Health Canada has approved the abortion drug known as RU-486.
The drug has been available in France for more than 25 years and was approved for use in the United States in 2000. Women will need to get a prescription from a doctor to buy the drug.
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There are a number of views about the drug.
"We're absolutely thrilled," Jill Arkles, from the Sexual Health Centre in Saskatoon, told CBC News Thursday.
According to Arkles, some doctors in the province were already providing an alternative to surgical abortion, using a combination of an injection and medication to induce a miscarriage.
She called RU-486 a welcome advancement. The injection-and-tablet method can take up to five weeks to complete, and involve up to five medical appointments, while RU-486 is two pills taken a day or two apart.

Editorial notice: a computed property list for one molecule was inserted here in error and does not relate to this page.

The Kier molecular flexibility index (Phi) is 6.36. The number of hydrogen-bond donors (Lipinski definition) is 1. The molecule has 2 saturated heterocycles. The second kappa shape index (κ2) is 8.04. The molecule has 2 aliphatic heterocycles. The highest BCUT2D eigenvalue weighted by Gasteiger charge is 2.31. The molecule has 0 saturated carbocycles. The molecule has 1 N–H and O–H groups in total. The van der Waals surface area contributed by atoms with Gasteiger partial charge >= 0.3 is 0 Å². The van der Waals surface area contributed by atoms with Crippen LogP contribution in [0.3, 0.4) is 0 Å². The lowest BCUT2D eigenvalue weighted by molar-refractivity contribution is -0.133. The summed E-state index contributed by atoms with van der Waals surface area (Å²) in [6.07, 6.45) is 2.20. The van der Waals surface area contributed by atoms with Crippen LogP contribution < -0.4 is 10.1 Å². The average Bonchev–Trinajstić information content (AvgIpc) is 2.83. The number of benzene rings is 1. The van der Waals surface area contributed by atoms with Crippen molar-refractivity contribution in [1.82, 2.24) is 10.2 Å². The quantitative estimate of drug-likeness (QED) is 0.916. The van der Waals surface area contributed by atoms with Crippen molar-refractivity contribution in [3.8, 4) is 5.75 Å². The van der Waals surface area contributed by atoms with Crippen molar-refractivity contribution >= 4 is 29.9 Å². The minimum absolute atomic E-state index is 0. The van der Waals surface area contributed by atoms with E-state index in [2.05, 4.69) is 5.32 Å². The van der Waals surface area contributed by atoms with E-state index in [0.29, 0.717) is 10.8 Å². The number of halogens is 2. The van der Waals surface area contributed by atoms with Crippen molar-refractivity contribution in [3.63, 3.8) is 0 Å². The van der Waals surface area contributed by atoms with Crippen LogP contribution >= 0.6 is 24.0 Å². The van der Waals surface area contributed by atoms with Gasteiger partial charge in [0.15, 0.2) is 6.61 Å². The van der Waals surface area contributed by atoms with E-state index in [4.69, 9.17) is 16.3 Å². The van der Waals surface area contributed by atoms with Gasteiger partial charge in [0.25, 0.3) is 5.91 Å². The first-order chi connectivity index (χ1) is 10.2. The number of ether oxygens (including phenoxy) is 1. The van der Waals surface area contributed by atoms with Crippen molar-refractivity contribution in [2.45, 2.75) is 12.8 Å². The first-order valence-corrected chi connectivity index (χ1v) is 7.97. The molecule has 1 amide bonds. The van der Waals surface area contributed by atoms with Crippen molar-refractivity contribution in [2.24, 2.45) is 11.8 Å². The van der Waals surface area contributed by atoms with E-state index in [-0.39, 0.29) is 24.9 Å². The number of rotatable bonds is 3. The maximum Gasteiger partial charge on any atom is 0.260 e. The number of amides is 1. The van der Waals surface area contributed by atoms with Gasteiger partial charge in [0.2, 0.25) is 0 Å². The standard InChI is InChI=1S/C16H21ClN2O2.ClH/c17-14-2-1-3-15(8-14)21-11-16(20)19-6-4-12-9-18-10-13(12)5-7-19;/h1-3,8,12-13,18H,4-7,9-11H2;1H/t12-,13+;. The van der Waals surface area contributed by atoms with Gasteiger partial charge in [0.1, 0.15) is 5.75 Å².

"It's more cost-effective than other current medications that we're using, as well it requires less time overall," she said.
Another viewpoint was expressed by Alliance for Life which released a statement to said it was "deeply disappointed" and added the group is concerned about side effects and complications from the new drug.
Policy for physicians
The licensing body for doctors, the Saskatchewan College of Physicians and Surgeons, has a policy that applies when doctors are reluctant to provide treatment.
"The physician right now, under the college document, would be required to then say, 'I cannot do this, or I'm not prepared to do this, but I will refer you to another physician who is prepared to discuss that with you,'" the college's Bryan Salte said.